Friday, April 17, 2020
from American Thinker
Is it not possible to assume that the Influenza-Like Illness (ILI) seen in American hospitals since January -- illnesses that weren't positive for flu but acted like the flu -- could have been untested SARS-CoV-2 (COVID-19) and thus remained unknown? This has been recorded as one of the largest flu seasons in the U.S. since 2009 with hundreds of thousands of cases of ILI collected by CDC surveillance.
When CDC COVID-19 testing data are overlaid on a graph with reported influenza-like-illness data (because ILI numbers were at least two orders of magnitude higher, CDC COVID-19 testing numbers were multiplied by 100 to make a graphic comparison easier to see.), the data curves are strikingly similar. This could indicate that as people exhibiting flulike illnesses (110,554 in week 6) were seen by U.S. physicians unable to diagnose them with a known influenza, physicians with the ability, had ILI patients tested for COVID-19, sending those tests to the CDC for verification.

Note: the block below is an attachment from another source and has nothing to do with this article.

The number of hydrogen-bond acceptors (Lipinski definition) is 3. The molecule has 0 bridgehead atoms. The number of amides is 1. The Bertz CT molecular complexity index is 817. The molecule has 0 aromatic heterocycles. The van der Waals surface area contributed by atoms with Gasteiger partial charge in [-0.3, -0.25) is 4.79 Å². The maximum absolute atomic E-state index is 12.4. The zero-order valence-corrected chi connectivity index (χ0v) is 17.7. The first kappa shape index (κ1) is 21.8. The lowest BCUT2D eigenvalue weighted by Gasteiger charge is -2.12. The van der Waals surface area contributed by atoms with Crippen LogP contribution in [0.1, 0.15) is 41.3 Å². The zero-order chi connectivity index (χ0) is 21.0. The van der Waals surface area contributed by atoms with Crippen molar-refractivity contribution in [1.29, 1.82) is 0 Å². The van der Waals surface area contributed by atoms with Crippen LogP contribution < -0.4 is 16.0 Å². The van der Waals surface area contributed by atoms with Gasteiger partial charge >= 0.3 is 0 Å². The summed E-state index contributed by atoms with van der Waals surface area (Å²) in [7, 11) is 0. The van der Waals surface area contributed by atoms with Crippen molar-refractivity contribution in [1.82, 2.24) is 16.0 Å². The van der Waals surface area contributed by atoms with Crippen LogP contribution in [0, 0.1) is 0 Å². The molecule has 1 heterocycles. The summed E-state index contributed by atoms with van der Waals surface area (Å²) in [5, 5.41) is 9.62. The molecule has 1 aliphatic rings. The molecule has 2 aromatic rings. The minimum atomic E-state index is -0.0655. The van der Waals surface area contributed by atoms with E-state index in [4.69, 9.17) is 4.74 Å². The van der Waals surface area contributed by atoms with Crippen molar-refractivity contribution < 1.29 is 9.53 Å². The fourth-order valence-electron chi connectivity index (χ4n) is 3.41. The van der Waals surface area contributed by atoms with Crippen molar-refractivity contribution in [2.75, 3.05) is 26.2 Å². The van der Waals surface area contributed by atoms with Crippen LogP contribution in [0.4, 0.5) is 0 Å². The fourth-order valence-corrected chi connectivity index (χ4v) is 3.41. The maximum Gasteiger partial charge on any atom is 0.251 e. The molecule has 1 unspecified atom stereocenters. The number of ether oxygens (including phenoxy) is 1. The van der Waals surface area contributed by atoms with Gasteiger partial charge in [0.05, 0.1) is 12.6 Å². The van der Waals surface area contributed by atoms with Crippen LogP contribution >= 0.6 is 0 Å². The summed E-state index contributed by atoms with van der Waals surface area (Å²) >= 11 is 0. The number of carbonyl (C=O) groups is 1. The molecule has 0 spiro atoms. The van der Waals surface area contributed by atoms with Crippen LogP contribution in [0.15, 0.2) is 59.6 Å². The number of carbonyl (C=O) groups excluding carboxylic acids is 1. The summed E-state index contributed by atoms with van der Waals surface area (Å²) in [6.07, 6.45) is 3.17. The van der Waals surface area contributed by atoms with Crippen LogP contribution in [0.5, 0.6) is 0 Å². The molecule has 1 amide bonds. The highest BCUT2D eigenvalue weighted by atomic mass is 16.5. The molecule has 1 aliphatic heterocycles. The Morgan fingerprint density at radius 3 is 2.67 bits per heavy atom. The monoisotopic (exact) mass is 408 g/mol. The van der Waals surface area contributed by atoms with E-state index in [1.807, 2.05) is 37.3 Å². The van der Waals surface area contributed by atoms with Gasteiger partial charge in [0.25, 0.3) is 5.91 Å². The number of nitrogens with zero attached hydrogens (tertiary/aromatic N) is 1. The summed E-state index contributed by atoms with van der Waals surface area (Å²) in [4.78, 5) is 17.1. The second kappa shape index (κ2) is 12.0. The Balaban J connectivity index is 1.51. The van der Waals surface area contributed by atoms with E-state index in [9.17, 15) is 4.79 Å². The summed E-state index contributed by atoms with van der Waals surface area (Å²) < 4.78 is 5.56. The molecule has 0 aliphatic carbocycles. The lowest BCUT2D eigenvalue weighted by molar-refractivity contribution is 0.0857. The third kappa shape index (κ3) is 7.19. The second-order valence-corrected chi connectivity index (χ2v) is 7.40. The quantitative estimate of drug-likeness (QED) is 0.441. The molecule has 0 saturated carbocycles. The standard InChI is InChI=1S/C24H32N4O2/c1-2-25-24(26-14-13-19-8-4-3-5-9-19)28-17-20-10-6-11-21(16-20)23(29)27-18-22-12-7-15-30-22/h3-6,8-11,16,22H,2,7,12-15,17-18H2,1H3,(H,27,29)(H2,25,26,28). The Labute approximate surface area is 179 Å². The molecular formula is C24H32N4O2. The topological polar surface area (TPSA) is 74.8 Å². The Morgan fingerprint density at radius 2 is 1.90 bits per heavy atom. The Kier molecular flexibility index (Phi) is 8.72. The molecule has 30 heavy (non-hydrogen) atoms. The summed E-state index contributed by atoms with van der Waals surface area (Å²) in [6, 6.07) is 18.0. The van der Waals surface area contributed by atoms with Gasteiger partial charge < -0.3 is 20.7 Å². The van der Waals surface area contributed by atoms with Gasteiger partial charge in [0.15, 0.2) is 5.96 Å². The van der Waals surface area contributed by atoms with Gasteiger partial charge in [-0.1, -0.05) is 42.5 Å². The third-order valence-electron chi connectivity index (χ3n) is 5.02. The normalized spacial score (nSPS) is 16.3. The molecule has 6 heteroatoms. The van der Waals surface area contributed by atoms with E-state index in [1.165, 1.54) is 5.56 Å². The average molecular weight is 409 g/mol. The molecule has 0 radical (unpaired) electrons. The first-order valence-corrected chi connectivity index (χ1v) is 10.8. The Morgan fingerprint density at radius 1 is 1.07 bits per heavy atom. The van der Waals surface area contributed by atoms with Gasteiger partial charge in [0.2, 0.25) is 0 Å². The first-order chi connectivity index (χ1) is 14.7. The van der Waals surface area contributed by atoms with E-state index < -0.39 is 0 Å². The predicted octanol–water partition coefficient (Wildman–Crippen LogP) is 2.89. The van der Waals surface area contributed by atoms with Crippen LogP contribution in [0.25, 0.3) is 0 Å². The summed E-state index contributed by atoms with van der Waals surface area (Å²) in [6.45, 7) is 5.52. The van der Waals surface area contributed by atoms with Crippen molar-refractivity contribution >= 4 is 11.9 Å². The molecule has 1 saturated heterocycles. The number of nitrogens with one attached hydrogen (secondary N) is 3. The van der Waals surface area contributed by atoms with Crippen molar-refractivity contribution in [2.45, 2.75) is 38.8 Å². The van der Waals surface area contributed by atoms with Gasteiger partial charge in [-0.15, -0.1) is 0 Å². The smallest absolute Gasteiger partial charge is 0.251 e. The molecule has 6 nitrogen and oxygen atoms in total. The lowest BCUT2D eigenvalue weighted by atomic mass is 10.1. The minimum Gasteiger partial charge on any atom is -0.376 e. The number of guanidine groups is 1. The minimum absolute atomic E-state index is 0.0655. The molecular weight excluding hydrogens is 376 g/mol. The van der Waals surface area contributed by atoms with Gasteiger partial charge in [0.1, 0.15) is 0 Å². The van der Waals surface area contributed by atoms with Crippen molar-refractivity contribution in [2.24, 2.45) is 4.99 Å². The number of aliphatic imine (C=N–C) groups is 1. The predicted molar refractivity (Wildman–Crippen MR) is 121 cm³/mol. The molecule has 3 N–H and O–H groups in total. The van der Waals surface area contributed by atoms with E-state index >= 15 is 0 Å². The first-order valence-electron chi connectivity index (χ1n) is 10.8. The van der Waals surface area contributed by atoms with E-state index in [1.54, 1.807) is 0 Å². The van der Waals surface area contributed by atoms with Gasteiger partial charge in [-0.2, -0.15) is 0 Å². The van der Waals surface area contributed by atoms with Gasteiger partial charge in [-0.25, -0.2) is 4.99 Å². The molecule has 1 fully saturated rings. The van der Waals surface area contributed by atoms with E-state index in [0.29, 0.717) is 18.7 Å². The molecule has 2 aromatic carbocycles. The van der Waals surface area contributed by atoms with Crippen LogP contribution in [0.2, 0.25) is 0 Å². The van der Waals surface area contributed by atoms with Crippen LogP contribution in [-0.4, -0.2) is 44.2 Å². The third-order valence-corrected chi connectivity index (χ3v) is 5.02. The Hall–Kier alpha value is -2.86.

SARS Ig immunity appears (from non-peer reviewed research) to last for 12 years and continued comparison studies with SARS and SARS-CoV-2 indicates that CoV-2 response will mirror SARS.
So, though an increase in testing will inevitably capture more cases, if SARS-CoV-2 has been circulating in the population since November and has conferred immunity on surviving patients similar to SARS, the number of cases and COVID-19 deaths should stay relatively low -- and isn’t that what’s being reported in real time?
It’s important to analyze and remember this scenario as the U.S. emerges from its quarantine cocoon to the inevitable cries from politicians of “But we had to act to keep people safe,” and “If we hadn’t shut everything down the death rate would have been so much worse.”